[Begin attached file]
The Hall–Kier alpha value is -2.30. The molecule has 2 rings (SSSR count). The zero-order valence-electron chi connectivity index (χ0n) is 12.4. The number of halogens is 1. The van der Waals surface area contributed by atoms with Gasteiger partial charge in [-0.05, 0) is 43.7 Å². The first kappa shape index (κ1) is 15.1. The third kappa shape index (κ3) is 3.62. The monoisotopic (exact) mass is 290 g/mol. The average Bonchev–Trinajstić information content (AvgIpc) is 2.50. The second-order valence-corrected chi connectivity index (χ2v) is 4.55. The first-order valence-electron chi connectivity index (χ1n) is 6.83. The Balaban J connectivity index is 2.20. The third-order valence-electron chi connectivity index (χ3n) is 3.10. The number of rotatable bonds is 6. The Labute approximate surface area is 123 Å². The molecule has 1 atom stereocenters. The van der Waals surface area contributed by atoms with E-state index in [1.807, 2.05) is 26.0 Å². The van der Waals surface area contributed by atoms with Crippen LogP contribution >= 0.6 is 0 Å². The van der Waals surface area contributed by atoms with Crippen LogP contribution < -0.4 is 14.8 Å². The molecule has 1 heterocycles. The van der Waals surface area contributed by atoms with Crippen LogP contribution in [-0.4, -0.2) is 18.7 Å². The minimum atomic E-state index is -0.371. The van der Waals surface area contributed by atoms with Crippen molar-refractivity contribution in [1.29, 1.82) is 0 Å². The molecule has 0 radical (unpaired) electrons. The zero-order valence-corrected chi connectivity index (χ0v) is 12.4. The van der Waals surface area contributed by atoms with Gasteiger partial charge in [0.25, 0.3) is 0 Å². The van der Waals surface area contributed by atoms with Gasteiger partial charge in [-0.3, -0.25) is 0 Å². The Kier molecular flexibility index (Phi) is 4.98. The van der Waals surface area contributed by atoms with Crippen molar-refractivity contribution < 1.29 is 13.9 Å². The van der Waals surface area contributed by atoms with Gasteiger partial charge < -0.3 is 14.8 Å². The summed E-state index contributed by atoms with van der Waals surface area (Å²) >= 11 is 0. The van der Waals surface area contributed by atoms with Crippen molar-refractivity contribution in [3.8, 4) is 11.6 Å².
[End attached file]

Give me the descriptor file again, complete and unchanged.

The Hall–Kier alpha value is -2.30. The molecule has 2 rings (SSSR count). The zero-order valence-electron chi connectivity index (χ0n) is 12.4. The number of halogens is 1. The van der Waals surface area contributed by atoms with Gasteiger partial charge in [-0.05, 0) is 43.7 Å². The first kappa shape index (κ1) is 15.1. The third kappa shape index (κ3) is 3.62. The monoisotopic (exact) mass is 290 g/mol. The average Bonchev–Trinajstić information content (AvgIpc) is 2.50. The second-order valence-corrected chi connectivity index (χ2v) is 4.55. The first-order valence-electron chi connectivity index (χ1n) is 6.83. The Balaban J connectivity index is 2.20. The third-order valence-electron chi connectivity index (χ3n) is 3.10. The number of rotatable bonds is 6. The Labute approximate surface area is 123 Å². The molecule has 1 atom stereocenters. The van der Waals surface area contributed by atoms with E-state index in [1.807, 2.05) is 26.0 Å². The van der Waals surface area contributed by atoms with Crippen LogP contribution >= 0.6 is 0 Å². The van der Waals surface area contributed by atoms with Crippen LogP contribution < -0.4 is 14.8 Å². The molecule has 1 heterocycles. The van der Waals surface area contributed by atoms with Crippen LogP contribution in [-0.4, -0.2) is 18.7 Å². The minimum atomic E-state index is -0.371. The van der Waals surface area contributed by atoms with Crippen molar-refractivity contribution in [1.29, 1.82) is 0 Å². The molecule has 0 radical (unpaired) electrons. The zero-order valence-corrected chi connectivity index (χ0v) is 12.4. The van der Waals surface area contributed by atoms with Gasteiger partial charge in [0.25, 0.3) is 0 Å². The van der Waals surface area contributed by atoms with Gasteiger partial charge in [-0.3, -0.25) is 0 Å². The Kier molecular flexibility index (Phi) is 4.98. The van der Waals surface area contributed by atoms with Crippen molar-refractivity contribution < 1.29 is 13.9 Å². The van der Waals surface area contributed by atoms with Gasteiger partial charge < -0.3 is 14.8 Å². The summed E-state index contributed by atoms with van der Waals surface area (Å²) >= 11 is 0. The van der Waals surface area contributed by atoms with Crippen molar-refractivity contribution in [3.8, 4) is 11.6 Å².